Thyroid hormones (T3/T4) regulate the energy balance / homeostasis of the body. For example, T3 increases the energy consumption and the intake of food. This study examines whether T3 leads to an increased intake of food due to its influence on certain brain regions (hypothalamus) or if this is only a consequence of the higher energy consumption. The effect of T3 is tested in detail in animal models. The animals develop overweight due to excessive eating. The influence of that hormone on the food intake and thus the bodyweight could be a starting point for future adiposity therapies.

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Losing weight is hard – but keeping it is harder! Understanding the central metabolic mechanisms of post-dieting weight regain and their modifications by Roux-en-Y gastric bypass surgery in a rodent model of diet-induced obesity (Dr. W. Fenske, compl.)

Most of the overweight people regain their lost kilos after a weight reduction within a year. Often they regain even formerly (yo-yo effect). After a surgical adiposity treatment there is no yo-yo effect. In the regulation of energy consumption and intake, the hormone leptin seems crucial. The researchers of this study examine how the effect of leptin and other hormones and the energy balance is different in the conservative and operative way of losing weight. The biological mechanisms are scrutinized which lead to a sustained weight loss.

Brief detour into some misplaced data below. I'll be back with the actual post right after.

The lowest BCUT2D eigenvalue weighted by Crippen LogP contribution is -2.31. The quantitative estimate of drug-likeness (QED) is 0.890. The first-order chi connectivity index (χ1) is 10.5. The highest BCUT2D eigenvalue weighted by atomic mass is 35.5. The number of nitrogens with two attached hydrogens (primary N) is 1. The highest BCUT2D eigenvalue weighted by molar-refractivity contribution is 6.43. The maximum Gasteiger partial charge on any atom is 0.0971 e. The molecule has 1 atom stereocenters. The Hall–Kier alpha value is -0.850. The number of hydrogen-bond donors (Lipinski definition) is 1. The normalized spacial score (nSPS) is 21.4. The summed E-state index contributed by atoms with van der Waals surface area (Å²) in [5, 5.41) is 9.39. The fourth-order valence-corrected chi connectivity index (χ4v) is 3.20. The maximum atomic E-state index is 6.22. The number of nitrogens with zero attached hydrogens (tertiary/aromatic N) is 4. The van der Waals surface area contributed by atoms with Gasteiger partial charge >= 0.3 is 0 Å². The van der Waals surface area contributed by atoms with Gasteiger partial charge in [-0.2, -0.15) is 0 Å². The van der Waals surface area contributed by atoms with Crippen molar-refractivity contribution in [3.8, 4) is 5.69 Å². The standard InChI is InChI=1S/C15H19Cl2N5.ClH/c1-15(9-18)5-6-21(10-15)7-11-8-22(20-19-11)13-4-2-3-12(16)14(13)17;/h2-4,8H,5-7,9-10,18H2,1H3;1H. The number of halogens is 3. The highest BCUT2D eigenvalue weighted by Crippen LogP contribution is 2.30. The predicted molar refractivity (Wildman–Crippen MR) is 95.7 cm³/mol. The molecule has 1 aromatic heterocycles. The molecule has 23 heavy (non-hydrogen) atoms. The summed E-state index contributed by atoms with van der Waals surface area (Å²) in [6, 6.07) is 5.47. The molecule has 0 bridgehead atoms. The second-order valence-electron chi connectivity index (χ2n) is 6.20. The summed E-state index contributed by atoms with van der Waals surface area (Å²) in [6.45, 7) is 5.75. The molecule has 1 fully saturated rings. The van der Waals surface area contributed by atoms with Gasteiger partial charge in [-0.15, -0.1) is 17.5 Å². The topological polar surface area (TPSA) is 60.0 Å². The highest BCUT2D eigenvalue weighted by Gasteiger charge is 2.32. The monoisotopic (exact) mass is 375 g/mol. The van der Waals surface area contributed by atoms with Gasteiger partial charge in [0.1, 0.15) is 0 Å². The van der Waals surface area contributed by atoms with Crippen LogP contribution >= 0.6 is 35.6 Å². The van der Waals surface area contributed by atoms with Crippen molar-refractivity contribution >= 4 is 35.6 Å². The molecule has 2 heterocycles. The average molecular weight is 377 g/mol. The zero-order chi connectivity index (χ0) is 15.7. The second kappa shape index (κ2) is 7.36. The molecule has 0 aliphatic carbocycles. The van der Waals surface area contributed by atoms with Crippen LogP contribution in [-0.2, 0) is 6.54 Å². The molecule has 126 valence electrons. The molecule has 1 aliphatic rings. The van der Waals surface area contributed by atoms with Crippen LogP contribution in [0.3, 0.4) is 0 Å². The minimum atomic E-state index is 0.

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The role of macrophages in the secretion and physiology of the adipokine adipocyte fatty acid-binding protein (Prof. Dr. Mathias Fasshauer, completed)

The level of a specific fatty tissue hormone, the so-called Adipocyte Fatty Acid-Binding Protein (AFABP), is increased in the blood of obese people. This leads to a higher risk for type 2 diabetes, metabolic syndrome and arteriosclerosis. Besides fat cells also specific immune cells (macrophages) produce AFABP. This study examines for the first time, if AFABP is released actively by macrophages into the blood circulation and if circulating AFABP affects the function of macrophages. The researchers examine if AFABP emitted by macrophages contributes to metabolic or cardiovascular diseases and whether this may be a working point for future obesity therapies.

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Satiety peptides for treatment of obesity (Prof. Dr. Annette G. Beck-Sickinger, completed)

With the help of cell culture studies and animal models the researchers synthesize gastro-intestinal peptide hormones and try to influence the feeling of hunger and satiety with these hormones. The hypothesis is, that adipose persons have a dysfunction of hormones, which are responsible for the sense of hunger and satiety. Therefore, hormones are being altered in the laboratory in a way so that the feeling of hunger and satiety works again as in healthy persons.